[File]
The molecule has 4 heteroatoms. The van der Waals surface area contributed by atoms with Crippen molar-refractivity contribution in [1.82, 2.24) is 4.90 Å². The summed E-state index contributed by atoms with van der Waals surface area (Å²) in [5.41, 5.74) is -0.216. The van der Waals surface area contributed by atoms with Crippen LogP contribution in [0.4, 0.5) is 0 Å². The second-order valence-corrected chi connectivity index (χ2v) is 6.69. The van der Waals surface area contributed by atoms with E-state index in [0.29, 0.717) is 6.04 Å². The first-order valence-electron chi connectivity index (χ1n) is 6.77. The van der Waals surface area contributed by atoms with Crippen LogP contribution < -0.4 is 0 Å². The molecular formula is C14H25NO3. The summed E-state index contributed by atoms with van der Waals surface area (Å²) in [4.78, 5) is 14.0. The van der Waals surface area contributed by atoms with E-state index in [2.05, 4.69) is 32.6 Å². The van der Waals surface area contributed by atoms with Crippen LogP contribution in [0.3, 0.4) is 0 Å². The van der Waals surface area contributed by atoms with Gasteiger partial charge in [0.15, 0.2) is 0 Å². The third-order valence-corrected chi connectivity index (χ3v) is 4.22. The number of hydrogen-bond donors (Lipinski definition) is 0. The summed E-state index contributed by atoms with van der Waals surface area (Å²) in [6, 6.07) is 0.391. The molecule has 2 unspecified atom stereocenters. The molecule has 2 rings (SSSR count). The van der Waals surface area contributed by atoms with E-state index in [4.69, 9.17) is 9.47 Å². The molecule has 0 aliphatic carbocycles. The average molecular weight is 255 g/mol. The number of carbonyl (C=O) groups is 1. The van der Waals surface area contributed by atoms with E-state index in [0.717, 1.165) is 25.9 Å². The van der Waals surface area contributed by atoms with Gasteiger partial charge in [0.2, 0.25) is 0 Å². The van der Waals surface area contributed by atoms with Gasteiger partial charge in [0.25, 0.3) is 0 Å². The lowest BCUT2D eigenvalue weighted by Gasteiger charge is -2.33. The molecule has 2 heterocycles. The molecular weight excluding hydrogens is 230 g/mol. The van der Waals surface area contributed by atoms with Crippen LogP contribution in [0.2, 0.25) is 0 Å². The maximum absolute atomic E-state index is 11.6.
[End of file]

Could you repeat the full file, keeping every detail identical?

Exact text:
The molecule has 4 heteroatoms. The van der Waals surface area contributed by atoms with Crippen molar-refractivity contribution in [1.82, 2.24) is 4.90 Å². The summed E-state index contributed by atoms with van der Waals surface area (Å²) in [5.41, 5.74) is -0.216. The van der Waals surface area contributed by atoms with Crippen LogP contribution in [0.4, 0.5) is 0 Å². The second-order valence-corrected chi connectivity index (χ2v) is 6.69. The van der Waals surface area contributed by atoms with E-state index in [0.29, 0.717) is 6.04 Å². The first-order valence-electron chi connectivity index (χ1n) is 6.77. The van der Waals surface area contributed by atoms with Crippen LogP contribution < -0.4 is 0 Å². The molecular formula is C14H25NO3. The summed E-state index contributed by atoms with van der Waals surface area (Å²) in [4.78, 5) is 14.0. The van der Waals surface area contributed by atoms with E-state index in [2.05, 4.69) is 32.6 Å². The van der Waals surface area contributed by atoms with Crippen LogP contribution in [0.3, 0.4) is 0 Å². The van der Waals surface area contributed by atoms with Gasteiger partial charge in [0.15, 0.2) is 0 Å². The third-order valence-corrected chi connectivity index (χ3v) is 4.22. The number of hydrogen-bond donors (Lipinski definition) is 0. The summed E-state index contributed by atoms with van der Waals surface area (Å²) in [6, 6.07) is 0.391. The molecule has 2 unspecified atom stereocenters. The molecule has 2 rings (SSSR count). The van der Waals surface area contributed by atoms with E-state index in [4.69, 9.17) is 9.47 Å². The molecule has 0 aliphatic carbocycles. The average molecular weight is 255 g/mol. The number of carbonyl (C=O) groups is 1. The van der Waals surface area contributed by atoms with E-state index in [0.717, 1.165) is 25.9 Å². The van der Waals surface area contributed by atoms with Gasteiger partial charge in [0.2, 0.25) is 0 Å². The van der Waals surface area contributed by atoms with Gasteiger partial charge in [0.25, 0.3) is 0 Å². The lowest BCUT2D eigenvalue weighted by Gasteiger charge is -2.33. The molecule has 2 heterocycles. The molecular weight excluding hydrogens is 230 g/mol. The van der Waals surface area contributed by atoms with Crippen LogP contribution in [0.2, 0.25) is 0 Å². The maximum absolute atomic E-state index is 11.6.